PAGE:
How does modern risk management relate to Mayan hieroglyphics?
If you want to guess, here are some hints:
Risk management is the art of taking clues from the past to change the present in order to reduce the possibility and extent of trauma in the future.
The connection is Benjamin Whorf. Benjamin Whorf was a risk manager before risk managers existed. He worked for the Hartford Insurance Company as a fire inspector.
But insurance was just his day job. His real gig was being a linguist. He made good progress on decoding Mayan writing, and he studied other Native American languages such as Hopi.
So here’s a guy who thinks about fires, and who thinks about language.
One of his observations was that a lot of fires were started by “empty” gasoline cans.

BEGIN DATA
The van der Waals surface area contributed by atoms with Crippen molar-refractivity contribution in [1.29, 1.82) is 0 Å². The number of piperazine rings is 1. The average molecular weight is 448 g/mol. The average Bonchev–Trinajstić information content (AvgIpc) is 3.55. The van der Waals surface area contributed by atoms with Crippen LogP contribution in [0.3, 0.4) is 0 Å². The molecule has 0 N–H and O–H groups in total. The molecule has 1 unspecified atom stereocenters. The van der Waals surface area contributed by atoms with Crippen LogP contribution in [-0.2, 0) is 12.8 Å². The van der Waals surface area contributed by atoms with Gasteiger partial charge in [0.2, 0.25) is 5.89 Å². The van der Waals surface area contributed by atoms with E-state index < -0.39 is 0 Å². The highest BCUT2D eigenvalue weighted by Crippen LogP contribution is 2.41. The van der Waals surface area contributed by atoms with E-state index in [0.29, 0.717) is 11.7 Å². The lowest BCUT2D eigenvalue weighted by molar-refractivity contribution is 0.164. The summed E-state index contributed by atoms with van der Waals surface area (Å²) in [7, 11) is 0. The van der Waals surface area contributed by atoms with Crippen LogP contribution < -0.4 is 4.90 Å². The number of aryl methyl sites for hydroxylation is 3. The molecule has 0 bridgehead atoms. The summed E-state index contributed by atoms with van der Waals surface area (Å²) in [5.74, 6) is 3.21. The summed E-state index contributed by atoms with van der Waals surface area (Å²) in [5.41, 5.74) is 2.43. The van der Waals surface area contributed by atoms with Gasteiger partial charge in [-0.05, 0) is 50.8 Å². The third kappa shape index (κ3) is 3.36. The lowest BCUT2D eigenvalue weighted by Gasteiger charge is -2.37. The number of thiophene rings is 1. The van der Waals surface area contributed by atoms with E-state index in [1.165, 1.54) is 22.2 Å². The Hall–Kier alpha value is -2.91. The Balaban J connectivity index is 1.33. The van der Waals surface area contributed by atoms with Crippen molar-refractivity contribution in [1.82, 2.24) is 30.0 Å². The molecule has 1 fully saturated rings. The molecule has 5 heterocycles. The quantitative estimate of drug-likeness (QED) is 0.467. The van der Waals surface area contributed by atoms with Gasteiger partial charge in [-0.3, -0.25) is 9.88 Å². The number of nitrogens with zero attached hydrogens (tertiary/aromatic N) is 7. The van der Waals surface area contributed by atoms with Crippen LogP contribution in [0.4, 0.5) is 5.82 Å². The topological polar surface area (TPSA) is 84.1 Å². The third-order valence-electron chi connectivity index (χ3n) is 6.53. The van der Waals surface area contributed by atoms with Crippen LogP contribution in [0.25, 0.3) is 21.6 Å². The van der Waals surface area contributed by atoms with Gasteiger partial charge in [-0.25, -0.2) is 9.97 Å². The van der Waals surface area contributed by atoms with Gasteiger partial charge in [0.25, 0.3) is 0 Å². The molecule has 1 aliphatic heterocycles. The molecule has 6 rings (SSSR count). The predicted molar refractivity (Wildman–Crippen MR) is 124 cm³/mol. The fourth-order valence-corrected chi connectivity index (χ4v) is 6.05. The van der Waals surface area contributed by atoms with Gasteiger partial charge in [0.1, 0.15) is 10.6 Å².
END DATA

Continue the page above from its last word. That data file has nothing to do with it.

Of course a fire can’t be started by something that is not there. However, an “empty” gasoline (petrol) can is actually chock-full of gasoline vapor — that’s the flammable bit. This seems to have propelled him towards the hypothesis that he is famous for: that the language that we speak changes the way we think. This hypothesis is still stirring the field of linguistics.
The blog post “Which way to the future?” implicitly assumes that Whorf’s hypothesis is correct.
What are the “empty” gasoline cans that we have lying about?
I think that risk measures, like Value at Risk, are good candidates. Once we have a number for “risk” and that number is suitably small (or we’ve become accustomed to its size), then the actual risk becomes invisible.
Whorf was not the only linguist at his insurance company. While Whorf was playing with matches in the basement, Wallace Stevens was upstairs in a corner office writing legal briefs and cerebral poetry. There is no record of them ever meeting.
I measure myself
Against a tall tree.
I find that I am much taller,
from Six Significant Landscapes by Wallace Stevens
Hieroglyphics picture via istockphoto.com. The portrait is from the Wikipedia article on Benjamin Whorf. Photo of gasoline cans by npclark2k via everystockphoto.com.